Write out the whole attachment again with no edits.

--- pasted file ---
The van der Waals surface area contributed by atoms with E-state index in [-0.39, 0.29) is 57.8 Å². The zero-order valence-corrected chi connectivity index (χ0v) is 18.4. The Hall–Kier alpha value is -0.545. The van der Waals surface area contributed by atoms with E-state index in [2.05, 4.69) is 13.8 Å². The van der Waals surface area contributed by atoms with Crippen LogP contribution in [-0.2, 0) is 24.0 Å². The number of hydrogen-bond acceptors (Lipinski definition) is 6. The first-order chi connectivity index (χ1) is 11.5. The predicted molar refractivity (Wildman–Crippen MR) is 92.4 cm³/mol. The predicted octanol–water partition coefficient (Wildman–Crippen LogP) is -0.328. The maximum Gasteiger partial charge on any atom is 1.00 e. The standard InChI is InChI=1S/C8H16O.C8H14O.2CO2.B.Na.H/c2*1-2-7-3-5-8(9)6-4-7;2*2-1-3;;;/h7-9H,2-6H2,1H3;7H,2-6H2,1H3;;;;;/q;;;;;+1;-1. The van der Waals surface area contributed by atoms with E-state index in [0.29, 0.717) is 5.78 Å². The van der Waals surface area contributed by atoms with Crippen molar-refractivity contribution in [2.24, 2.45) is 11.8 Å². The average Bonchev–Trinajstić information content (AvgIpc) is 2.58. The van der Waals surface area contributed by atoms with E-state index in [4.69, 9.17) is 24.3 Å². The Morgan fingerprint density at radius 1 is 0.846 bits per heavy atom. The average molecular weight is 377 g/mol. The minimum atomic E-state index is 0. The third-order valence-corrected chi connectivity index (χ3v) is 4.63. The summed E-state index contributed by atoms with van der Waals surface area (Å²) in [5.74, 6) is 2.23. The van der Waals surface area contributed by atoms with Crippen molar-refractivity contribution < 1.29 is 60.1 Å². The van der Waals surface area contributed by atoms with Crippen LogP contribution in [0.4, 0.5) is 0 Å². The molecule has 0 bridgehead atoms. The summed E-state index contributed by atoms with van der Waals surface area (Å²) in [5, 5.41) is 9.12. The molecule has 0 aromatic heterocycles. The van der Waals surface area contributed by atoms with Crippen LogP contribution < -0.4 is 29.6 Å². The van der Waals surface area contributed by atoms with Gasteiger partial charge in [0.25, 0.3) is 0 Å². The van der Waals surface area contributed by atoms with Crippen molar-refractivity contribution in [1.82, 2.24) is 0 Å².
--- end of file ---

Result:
The van der Waals surface area contributed by atoms with E-state index in [-0.39, 0.29) is 57.8 Å². The zero-order valence-corrected chi connectivity index (χ0v) is 18.4. The Hall–Kier alpha value is -0.545. The van der Waals surface area contributed by atoms with E-state index in [2.05, 4.69) is 13.8 Å². The van der Waals surface area contributed by atoms with Crippen LogP contribution in [-0.2, 0) is 24.0 Å². The number of hydrogen-bond acceptors (Lipinski definition) is 6. The first-order chi connectivity index (χ1) is 11.5. The predicted molar refractivity (Wildman–Crippen MR) is 92.4 cm³/mol. The predicted octanol–water partition coefficient (Wildman–Crippen LogP) is -0.328. The maximum Gasteiger partial charge on any atom is 1.00 e. The standard InChI is InChI=1S/C8H16O.C8H14O.2CO2.B.Na.H/c2*1-2-7-3-5-8(9)6-4-7;2*2-1-3;;;/h7-9H,2-6H2,1H3;7H,2-6H2,1H3;;;;;/q;;;;;+1;-1. The van der Waals surface area contributed by atoms with E-state index in [0.29, 0.717) is 5.78 Å². The van der Waals surface area contributed by atoms with Crippen molar-refractivity contribution in [2.24, 2.45) is 11.8 Å². The average Bonchev–Trinajstić information content (AvgIpc) is 2.58. The van der Waals surface area contributed by atoms with E-state index in [4.69, 9.17) is 24.3 Å². The Morgan fingerprint density at radius 1 is 0.846 bits per heavy atom. The average molecular weight is 377 g/mol. The minimum atomic E-state index is 0. The third-order valence-corrected chi connectivity index (χ3v) is 4.63. The summed E-state index contributed by atoms with van der Waals surface area (Å²) in [5.74, 6) is 2.23. The van der Waals surface area contributed by atoms with Crippen molar-refractivity contribution < 1.29 is 60.1 Å². The van der Waals surface area contributed by atoms with Crippen LogP contribution in [0.4, 0.5) is 0 Å². The molecule has 0 bridgehead atoms. The summed E-state index contributed by atoms with van der Waals surface area (Å²) in [5, 5.41) is 9.12. The molecule has 0 aromatic heterocycles. The van der Waals surface area contributed by atoms with Crippen LogP contribution < -0.4 is 29.6 Å². The van der Waals surface area contributed by atoms with Gasteiger partial charge in [0.25, 0.3) is 0 Å². The van der Waals surface area contributed by atoms with Crippen molar-refractivity contribution in [1.82, 2.24) is 0 Å².